Week in Review
Border breach uncertainty traced to IT oversight
Analysis: A simple IT oversight leading to days of uncertainty over how many people left managed isolation without a test falls into a neat pattern of Ministry of Health technology failures, Marc Daalder reports
Just one question on a single form would have saved Ashley Bloomfield a week of headaches.
For days now, the Director-General of Health has undergone intense questioning from reporters and Opposition MPs wanting to know how many people left managed isolation without receiving a Covid-19 test, even though regulations Bloomfield himself had argued for meant they were supposed to return a negative result before returning to the community.
You'd think it would be simple, but on Monday Bloomfield let slip why the innocuous statistic has so evaded Ministry of Health staff: It was an IT oversight.
NHI the key
There are two databases, one containing information about people in managed isolation, such as their date of arrival, the country they came from and when they departed or are scheduled to depart. The other database contains medical information, the most important points of which are whether people were tested and what the test results were.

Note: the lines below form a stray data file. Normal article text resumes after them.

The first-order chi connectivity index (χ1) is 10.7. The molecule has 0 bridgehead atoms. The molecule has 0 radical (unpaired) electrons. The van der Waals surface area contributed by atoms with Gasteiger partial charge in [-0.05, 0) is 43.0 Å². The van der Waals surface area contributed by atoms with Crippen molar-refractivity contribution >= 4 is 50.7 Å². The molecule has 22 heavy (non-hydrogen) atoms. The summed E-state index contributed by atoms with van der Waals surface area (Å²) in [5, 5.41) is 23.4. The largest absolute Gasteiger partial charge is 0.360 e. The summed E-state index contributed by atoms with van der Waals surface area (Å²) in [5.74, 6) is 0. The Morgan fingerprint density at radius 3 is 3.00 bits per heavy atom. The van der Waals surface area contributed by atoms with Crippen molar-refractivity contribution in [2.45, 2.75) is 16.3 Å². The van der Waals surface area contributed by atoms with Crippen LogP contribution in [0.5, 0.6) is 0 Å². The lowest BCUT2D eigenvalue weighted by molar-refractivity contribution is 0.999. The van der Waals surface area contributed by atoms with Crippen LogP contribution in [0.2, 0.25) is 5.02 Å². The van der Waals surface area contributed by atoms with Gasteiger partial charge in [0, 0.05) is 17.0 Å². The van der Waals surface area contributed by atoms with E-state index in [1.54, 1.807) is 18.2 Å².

The problem? The two databases can't talk to each other.
When people were tested for Covid-19, Bloomfield said, their National Health Index (NHI) number wasn't collected. That number, which is used to coordinate different medical databases and is a unique health identifier for every New Zealander, would have been crucial to aligning the two databases.
In the absence of the NHI number, Ministry of Health staff have had to personally compare different entries in each database one-by-one, making sure that names, dates of birth and other identifying information match up in order to ensure the two entries are for the same person. This has meant that, until more than a week after the two cases from the UK were first reported, officials were unable to disclose how many of the 55 people released from managed isolation early on compassionate exemptions after June 9 received a test beforehand.
In the end, that number was shockingly low - just four of the 55 had been tested before leaving, and two of them didn't wait for their result before they were let out. Most of these people have since been tested, but Bloomfield said Wednesday that a handful won't be tested for medical reasons, because they are children, or are resisting doing so because they believe they have already had a test.